Adaptive Adversary Emulation (Part 1): Execution Details
SCYTHE’s Adversary Emulation Lead Tim Schulz revisits his SANS Purple Team Summit talk “Adaptive Adversary Emulation with MITRE ATT&CK. This blog is part one of a three piece set and is focused on detailed execution. Tim reiterates that each snapshot in time during an adversary emulation should not be viewed as a permanent example of a threat environment. Tactics, adversaries, and capabilities are constantly adapting. Tim shares the advantages of adaptive emulation to maximize resources and time management. Examples of strategies are provided to enable organizations to adapt to threats effectively.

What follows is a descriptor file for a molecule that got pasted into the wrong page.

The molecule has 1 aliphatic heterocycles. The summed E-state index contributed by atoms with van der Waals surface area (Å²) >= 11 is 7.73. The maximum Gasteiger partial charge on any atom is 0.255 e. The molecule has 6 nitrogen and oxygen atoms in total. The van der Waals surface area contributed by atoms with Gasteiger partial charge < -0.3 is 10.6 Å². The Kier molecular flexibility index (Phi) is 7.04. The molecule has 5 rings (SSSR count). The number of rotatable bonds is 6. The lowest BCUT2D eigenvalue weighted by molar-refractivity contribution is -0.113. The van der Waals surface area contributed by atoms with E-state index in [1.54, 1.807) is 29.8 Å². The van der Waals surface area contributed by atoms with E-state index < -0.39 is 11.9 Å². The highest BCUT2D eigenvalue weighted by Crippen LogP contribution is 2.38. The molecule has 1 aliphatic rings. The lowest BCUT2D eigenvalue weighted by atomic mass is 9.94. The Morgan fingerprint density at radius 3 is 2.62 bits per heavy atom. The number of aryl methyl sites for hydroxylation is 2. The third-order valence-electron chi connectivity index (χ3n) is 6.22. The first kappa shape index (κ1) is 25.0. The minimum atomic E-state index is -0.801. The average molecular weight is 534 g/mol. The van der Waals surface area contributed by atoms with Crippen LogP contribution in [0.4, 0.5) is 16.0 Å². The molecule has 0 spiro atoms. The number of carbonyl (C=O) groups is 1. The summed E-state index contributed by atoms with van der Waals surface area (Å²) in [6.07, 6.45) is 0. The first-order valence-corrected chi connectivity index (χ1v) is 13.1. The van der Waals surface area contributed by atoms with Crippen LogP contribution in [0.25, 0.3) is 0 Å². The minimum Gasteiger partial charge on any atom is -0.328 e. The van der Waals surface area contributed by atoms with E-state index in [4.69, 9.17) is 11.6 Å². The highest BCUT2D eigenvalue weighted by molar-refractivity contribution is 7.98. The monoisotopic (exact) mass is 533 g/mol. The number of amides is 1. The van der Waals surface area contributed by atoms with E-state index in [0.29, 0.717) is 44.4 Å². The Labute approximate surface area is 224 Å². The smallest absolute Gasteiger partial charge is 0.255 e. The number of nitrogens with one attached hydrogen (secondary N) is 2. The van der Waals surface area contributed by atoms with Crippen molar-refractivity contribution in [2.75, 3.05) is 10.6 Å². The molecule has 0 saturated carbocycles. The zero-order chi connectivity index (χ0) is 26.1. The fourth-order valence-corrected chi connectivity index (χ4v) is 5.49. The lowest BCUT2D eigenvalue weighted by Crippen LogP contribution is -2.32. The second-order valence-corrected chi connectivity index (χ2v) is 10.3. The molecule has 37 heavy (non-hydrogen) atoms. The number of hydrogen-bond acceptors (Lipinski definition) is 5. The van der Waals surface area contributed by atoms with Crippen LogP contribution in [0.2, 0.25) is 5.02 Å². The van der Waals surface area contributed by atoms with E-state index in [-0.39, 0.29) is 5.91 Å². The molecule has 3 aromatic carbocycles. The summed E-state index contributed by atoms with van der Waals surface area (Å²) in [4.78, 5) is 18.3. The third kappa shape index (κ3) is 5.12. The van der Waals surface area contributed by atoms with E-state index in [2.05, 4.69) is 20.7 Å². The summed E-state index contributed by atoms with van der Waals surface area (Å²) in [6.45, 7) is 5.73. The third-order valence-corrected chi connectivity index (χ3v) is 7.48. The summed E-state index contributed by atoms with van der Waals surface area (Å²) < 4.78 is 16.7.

Back in 2019 at the inaugural SANS Purple Team Summit I gave a talk titled “Adaptive Adversary Emulation with MITRE ATT&CK®”. In the talk I go over how small changes to adversary emulation plans can provide significant results and allow a deliberate approach to generating iterative tests. While the focus of the threat landscape has changed some since then, I think the principles presented within it are still critical to successful purple teaming today.

I’m breaking this topic into a series of three blog posts: the first one (this one) will focus on small execution details, the second will discuss execution methods, and the third will discuss current adversary capabilities.